WSU President Barry M. Maloney has expressed strong support for Worcester State’s research in this area. “This report helps us better understand why underrepresented groups such as Latino men are not completing college at the same rate as other groups,” he said. “Worcester State University’s research in this area provides some clues about why this happens, and some directions for addressing the achievement gap. Education leaders at all levels can learn from this.”

The report can be found on the Worcester State University website

UniBank launches Invest Worcester program

UniBank has announced the launch of a new socially responsible banking program called Invest Worcester. A banking program that will bring the community together to build a better Worcester.

At the heart of the program is UniBank’s Invest Worcester Savings Account. This account has been designed specifically for Worcester to address three key areas of concern: homeownership, community development, and small business development.

Available to individuals, businesses, nonprofits, and Worcester municipalities, the Invest Worcester Savings Account offers customers a premium rate of interest. Funds deposited into the account will be leveraged by the bank to provide lending options in Worcester to advance homeownership rate, help small businesses prosper, and to stabilize neighborhoods. UniBank is launching Invest Worcester by committing to lend at least $5 million to help achieve this goal.

“As a community bank, we understand the importance of reinvested back into our local community and we are excited to play a role in the current economic resurgence of the great City of Worcester,” UniBank President and CEO William M. Mahoney said. “With the Invest Worcester Program, we are committed to ensuring at least $5 million in mortgages, small business loans, and community development financing is made in Worcester to make this City an even greater place to live and work.”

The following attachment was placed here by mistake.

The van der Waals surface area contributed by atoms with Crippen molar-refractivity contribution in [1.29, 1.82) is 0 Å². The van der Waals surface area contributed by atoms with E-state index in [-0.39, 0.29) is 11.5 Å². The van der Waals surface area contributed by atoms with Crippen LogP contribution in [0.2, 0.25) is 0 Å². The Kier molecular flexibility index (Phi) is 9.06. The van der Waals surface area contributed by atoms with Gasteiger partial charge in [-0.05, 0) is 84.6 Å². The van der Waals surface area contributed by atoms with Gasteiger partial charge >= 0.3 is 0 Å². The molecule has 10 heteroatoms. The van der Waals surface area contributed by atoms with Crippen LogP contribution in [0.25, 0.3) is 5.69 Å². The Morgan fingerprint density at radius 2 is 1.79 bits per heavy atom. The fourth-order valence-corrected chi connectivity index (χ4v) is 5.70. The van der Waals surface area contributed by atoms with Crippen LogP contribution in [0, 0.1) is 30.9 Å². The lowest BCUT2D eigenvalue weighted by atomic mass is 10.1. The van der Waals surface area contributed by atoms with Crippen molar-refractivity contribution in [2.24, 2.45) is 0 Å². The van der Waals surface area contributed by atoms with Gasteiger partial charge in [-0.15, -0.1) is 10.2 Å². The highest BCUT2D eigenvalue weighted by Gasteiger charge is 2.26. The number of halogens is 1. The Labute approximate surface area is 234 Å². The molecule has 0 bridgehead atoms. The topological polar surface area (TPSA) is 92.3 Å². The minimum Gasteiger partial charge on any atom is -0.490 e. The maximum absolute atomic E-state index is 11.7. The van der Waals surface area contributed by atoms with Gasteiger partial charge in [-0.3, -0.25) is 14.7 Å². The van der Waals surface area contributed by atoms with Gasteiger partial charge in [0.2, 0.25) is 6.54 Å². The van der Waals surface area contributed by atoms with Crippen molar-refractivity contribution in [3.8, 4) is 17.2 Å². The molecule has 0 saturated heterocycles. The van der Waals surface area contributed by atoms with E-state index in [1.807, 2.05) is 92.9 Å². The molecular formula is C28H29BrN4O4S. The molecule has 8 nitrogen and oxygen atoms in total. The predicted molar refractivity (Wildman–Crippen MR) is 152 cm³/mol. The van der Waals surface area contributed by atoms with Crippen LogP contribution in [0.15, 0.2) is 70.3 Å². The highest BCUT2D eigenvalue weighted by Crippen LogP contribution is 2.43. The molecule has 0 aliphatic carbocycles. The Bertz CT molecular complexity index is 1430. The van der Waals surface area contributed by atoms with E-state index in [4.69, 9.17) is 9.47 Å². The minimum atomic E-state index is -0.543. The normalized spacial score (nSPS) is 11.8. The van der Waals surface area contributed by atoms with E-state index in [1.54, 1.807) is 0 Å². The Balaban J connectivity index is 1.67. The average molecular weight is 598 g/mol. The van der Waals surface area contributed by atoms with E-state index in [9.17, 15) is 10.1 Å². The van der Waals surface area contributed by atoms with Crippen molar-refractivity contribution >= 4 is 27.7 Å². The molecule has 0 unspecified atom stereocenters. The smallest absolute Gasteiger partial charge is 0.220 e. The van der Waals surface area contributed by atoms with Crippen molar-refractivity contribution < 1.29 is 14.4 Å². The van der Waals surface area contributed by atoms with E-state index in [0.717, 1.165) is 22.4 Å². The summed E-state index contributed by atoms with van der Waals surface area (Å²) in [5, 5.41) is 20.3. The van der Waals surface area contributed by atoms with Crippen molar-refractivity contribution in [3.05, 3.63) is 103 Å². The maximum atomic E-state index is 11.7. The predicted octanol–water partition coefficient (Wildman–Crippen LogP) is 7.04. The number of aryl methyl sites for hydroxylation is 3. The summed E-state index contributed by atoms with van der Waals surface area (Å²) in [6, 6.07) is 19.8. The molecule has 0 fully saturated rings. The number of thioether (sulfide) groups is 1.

Invest Worcester goes beyond being a banking program. UniBank’s Matthew Wally, vice president of government and community affairs announced that UniBank has made $35,000 in grants to four nonprofits who are helping to grow Worcester’s economy. Those include: Worcester Community Housing Resources, Main South CDC, Oak Hill CDC, and Worcester Common Ground.

“We are fortunate to have such strong partners in our community,” Wally said. “Gateway cities like Worcester benefit from partnerships that are formed among our for-profit entities, our nonprofit entities, and our government entities. We believe Invest Worcester will act as a catalyst for these types of partnerships.”

Worcester Regional Chamber of Commerce President and CEO Timothy Murray said, “Access to capital is cited as one of the most important factors for growth of an economy. UniBank’s Invest Worcester program not only increases capital, but it does so through partnerships with local deposit holders. I am excited for the future impact of this program.”

Learn more about Invest Worcester on UniBank’s website